As waves of the COVID pandemic continue to batter the world, I pray that lockdown measures in other countries will be effective. I also pray that vaccination programs will speed up so that the vulnerable will be protected and life can return to normal as soon as possible.  I’m grateful for the successful vaccination program in our country and that it seems that restrictions will be lifted very shortly. But as cases continue to rise, especially in this area, I pray that the rate of people dying or suffering from long COVID remains low. I pray that the government acts wisely with the right amount of caution.

I pray for those living in my neighbourhood, especially those who have been badly impacted physically, financially and emotionally by the lockdowns. I pray for the work of Porch Boxes, Ramsbottom Pantry and other groups who are trying to help those in need.

I pray for churches as we continue to work towards a new normality. Help us to make the right decisions in the coming weeks about how and when to reintroduce the things we miss so much, such as singing, not having to wear a mask and physical contact. I pray that you will inspire churches anew with a desire to worship and serve you. Set churches on fire with your Spirit. Give us opportunities to show your love to our communities and to lead people into a relationship with you.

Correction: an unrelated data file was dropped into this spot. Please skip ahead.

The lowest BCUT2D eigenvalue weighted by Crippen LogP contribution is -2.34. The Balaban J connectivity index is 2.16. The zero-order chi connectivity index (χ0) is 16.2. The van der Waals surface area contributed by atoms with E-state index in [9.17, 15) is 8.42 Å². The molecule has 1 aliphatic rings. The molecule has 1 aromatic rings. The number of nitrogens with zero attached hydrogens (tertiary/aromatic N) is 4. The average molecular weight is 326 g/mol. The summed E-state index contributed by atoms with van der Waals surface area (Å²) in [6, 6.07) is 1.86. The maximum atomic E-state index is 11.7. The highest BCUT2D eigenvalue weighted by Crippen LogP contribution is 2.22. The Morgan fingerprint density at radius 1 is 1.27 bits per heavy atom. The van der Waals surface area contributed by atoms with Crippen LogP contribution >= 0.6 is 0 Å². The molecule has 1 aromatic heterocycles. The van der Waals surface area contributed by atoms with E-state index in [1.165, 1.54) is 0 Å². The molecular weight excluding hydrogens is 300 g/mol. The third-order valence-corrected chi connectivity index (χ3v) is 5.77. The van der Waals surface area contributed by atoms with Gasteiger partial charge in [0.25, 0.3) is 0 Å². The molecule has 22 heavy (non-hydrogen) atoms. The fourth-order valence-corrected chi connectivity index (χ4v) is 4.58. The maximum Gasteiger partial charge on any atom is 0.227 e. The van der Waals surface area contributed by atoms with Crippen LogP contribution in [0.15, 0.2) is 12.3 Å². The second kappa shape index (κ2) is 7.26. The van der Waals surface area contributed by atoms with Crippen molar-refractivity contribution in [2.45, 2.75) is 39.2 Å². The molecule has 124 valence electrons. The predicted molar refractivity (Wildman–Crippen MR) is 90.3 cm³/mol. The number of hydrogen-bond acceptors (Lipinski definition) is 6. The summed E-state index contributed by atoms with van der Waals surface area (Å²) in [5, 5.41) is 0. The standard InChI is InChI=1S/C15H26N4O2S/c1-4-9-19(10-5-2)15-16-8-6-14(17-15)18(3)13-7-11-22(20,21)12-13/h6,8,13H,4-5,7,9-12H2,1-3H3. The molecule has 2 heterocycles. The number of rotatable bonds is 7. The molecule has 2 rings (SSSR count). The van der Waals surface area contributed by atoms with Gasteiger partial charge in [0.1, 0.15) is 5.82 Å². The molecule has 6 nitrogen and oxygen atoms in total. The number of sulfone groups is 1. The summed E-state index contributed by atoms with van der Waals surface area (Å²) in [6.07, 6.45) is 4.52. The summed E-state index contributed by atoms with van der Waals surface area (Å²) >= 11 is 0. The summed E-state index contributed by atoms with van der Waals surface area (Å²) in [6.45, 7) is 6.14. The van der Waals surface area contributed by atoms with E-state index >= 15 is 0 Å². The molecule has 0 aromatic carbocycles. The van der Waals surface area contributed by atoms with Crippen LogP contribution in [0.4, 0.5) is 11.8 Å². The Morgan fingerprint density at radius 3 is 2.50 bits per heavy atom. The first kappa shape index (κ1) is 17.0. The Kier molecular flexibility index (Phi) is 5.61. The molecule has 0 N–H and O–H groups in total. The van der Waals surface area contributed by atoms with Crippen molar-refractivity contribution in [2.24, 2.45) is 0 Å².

Lord, I pray for those who I know are unwell, bereaved, lonely or suffering in any way. In a moment of quiet I bring before you these people…….

Lord, heal these people, physically, emotionally and spiritually, and help them to get the help that they need……..

And Lord, I also bring before you my own troubles. I bring our concerns to you now in the silence………..

Lord, heal me, comfort me and guide me, through the power of your Spirit. Amen.

Epistle reading: 2 Corinthians 12: 2 – 10

Watch: In Christ Alone

Gospel and Sermon

Watch: Gospel and Sermon

Gospel reading: Mark 6: 1 – 13


When you heard the reading from Mark’s Gospel, which group of people did you identify with the most?  The townspeople, taking offence when the local carpenter’s son shows them the way to heaven?  The disciples, trusting Jesus and being sent out on an urgent and fruitful mission?

I’d like to be like the disciples, but I reckon I behave like the townspeople sometimes.  What about you?  Do we, like the people of Jesus’ home town, sometimes fail to see God in our ordinary, everyday situations, in our family and friends, in the folk we meet?

The townspeople reject Jesus because they think they know him, they can’t see past their prejudices about who he is.  To them, he’s the carpenter and they don’t see that he could also be the Messiah.